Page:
Hello, AEA folks! This is Jay Wade from PIE Org, a strategic partner of Become, and I am an evaluation capacity building (ECB) nerd! As a practitioner of ECB, I always wonder…what happens after our contract ends? Do organizations sustain evaluation practice? It turns out…they do! As part of my dissertation, I looked into the sustainability of ECB efforts and found there were some critical areas that facilitated sustainability. Below are some helpful tips and tricks to creating sustained change in organizational evaluation practices:
- Leadership needs to be supportive and/or bought-into the ECB process, as demonstrated by presence and participation during ECB meetings with staff. Additionally, a champion for evaluation must be cultivated to help facilitate internal evaluation practices. Boards or board members who are active in the ECB process also help facilitate sustainability and can have a dramatically positive effect on sustainable practice. The more visible and involved leadership, especially at the board level, the better!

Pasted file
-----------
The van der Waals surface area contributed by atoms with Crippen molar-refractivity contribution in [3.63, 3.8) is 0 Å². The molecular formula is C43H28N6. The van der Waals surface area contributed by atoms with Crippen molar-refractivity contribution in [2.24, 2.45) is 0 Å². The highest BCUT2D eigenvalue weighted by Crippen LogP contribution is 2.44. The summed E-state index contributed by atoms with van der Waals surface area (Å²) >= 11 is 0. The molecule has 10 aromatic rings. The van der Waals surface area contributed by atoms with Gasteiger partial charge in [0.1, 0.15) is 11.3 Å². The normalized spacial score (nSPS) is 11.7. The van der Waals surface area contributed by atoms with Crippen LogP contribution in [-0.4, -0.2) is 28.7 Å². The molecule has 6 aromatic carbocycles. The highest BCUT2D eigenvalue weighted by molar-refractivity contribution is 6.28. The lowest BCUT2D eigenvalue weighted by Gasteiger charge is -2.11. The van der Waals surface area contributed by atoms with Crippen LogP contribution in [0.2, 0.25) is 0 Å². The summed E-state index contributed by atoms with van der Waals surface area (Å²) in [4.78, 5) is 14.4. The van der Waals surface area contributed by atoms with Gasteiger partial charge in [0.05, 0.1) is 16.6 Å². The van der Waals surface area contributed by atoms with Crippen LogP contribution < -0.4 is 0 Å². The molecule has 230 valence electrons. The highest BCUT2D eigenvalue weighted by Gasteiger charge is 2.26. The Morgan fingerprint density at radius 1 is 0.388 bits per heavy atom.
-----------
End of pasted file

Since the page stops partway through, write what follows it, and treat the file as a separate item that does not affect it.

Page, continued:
- Evaluator Rapport. ECB usually requires added work for staff, so it helps if the staff actually likes the evaluator. Evaluators should try to speak the shared language of the organization, understand the mission and values, and be a welcoming and friendly presence. I always try to empathize and incentivize: active listening, a free lunch, and lending a helping hand on unrelated projects. Those efforts go a long way!
- Using Evaluation. Once the ECB process has helped organizations align outcomes and collect data, they need to use it. I have found quarterly data discussion meetings with staff, as well meetings with development teams about how to use evaluation findings for grants and reporting, to be particularly beneficial practices.
- Understanding the Benefits. ECB practitioners should celebrate successes during the ECB process. Staff need to see the benefits of the work they are doing; they need to see how it aligns to the mission and values of the organization. I always point out the bright spots and highlight what they did well. Framing is useful – it’s not a deficit, it’s an opportunity to better serve your community. The more often you can link evaluation to funding or developmental opportunities, the better!
- Value & Buy-in. Once staff sees the benefit of evaluation, they begin to value and buy into it. Numbers and percentages are so impersonal – I always try to find “success stories” to emphasize for staff. Once staff is bought in, they are more likely to continue to conduct and use evaluation in an ongoing, sustainable manner.
Rad Resources: The University of Hawai’i at Manoa has some great ECB resources
Jean King & Boris Volkov created a great ECB checklist.
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